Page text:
I was having an really interesting conversation with a friend–okay, and it got a little deep.
He said something fascinating to me–which is that everyone is addicted to something.
Think about it–some are addicted to the hard stuff…drugs, alcohol, smoking.
Others are addicted to sex, work, shopping, exercise, even religion.
In modern times, there are new addictions to technology, gaming, and social media.
My friend is smart and we discussed or alluded to a number of reasons for the addictive nature of all people.
1) Meaning – Many people have a tough time dealing with the seemingly meaningless, mortal nature of their lives. Without a strong purpose and meaning, we can sort of float through every day looking for some anchor, stability, or rhythm. Addictions, for better or worse, can provide that habit or repetition compulsion. While not very meaningful itself, these addictions help people forget–temporarily, during their high or while they are being kept busy–that they are perhaps lost amidst it all.
2) Pain – Everyone has pain–emotional, physical, mental–these cause stress on people and their ability to deal or cope can be stretched thin, and they turn to some sort of addiction as a “crutch” to help them get through the day. It reminds me of a very crude song that I overheard years ago, called “F*ck the pain away” (excuse the language here, please). Anyway, simply replace the first word, with “work, shop, drink, and so on and poof, you have opiates (i.e. pain relief) for the masses.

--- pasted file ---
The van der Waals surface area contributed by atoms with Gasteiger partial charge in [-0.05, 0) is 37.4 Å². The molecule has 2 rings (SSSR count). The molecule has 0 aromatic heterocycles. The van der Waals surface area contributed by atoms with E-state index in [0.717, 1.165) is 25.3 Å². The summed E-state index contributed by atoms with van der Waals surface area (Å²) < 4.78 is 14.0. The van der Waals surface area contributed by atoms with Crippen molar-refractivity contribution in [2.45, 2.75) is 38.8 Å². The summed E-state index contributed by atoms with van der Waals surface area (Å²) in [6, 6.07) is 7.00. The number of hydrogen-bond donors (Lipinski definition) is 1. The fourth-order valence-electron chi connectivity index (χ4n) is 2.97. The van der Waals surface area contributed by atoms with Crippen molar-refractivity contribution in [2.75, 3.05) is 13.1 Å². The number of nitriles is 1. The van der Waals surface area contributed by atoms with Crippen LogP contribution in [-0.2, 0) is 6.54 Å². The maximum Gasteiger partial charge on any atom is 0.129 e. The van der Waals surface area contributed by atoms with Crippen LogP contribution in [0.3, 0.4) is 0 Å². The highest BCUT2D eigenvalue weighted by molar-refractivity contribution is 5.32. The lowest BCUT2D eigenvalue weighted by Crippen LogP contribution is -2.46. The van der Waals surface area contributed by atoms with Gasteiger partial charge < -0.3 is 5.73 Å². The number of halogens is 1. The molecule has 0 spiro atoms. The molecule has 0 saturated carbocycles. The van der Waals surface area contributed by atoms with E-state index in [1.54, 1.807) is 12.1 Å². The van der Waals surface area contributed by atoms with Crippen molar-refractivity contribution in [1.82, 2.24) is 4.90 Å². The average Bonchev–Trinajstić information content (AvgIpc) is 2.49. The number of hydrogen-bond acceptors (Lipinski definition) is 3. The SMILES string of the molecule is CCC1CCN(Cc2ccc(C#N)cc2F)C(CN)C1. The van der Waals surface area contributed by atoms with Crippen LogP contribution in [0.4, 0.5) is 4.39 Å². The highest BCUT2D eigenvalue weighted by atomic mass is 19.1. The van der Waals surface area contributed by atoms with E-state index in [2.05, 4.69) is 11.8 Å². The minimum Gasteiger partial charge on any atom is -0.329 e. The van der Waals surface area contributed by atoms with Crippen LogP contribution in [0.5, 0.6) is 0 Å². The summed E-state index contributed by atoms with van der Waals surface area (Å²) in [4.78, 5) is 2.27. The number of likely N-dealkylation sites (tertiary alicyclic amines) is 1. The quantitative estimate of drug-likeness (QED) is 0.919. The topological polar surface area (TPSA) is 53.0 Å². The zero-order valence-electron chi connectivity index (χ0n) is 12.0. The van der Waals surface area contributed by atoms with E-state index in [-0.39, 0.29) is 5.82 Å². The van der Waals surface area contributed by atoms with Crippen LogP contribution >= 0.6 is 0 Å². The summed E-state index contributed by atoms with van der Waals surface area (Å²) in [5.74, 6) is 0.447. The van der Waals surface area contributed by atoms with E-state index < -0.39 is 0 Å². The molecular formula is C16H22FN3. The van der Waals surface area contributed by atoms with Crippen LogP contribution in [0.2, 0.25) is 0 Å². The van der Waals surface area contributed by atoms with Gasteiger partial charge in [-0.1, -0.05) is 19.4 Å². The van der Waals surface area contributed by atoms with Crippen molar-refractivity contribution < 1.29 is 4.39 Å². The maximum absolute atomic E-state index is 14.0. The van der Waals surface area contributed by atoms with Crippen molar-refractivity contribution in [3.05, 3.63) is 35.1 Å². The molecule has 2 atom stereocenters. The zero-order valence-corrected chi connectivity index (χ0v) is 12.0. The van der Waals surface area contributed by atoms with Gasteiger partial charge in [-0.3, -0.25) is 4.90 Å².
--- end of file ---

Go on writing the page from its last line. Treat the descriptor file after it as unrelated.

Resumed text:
3) Fear – People are afraid–afraid of living, afraid of dying–and addictions take us away from having the time to stop, think, and have to deal with our fears. If every minute, I am running around doing a million things–then I don’t have the time to shut it all down and out, and deal with what’s really going on inside. In fact, some people credit the Holy Sabbath day, as being beneficial to us to just stopping all that daily stuff at least for one day a week!
We are all human, and there is no one who is immune to looking for meaning, avoiding pain, and dealing with their fears.
The question is do we just throw ourselves into something to keep going or do we take more of a Buddhist approach, accept that life is suffering and try to raise ourselves above it through healthy balance, contemplative meditation, compassion and thinking about others, doing good deeds, and so on.
Keeping busy is good too–but going through life in a drug or otherwise induced fugue is not–then we’ve lost ourselves, which is maybe the point for our crazy world where addictions abound and we are all too happy to dive right in. 😉
(Source Photo: here with attribution to Miles Cave)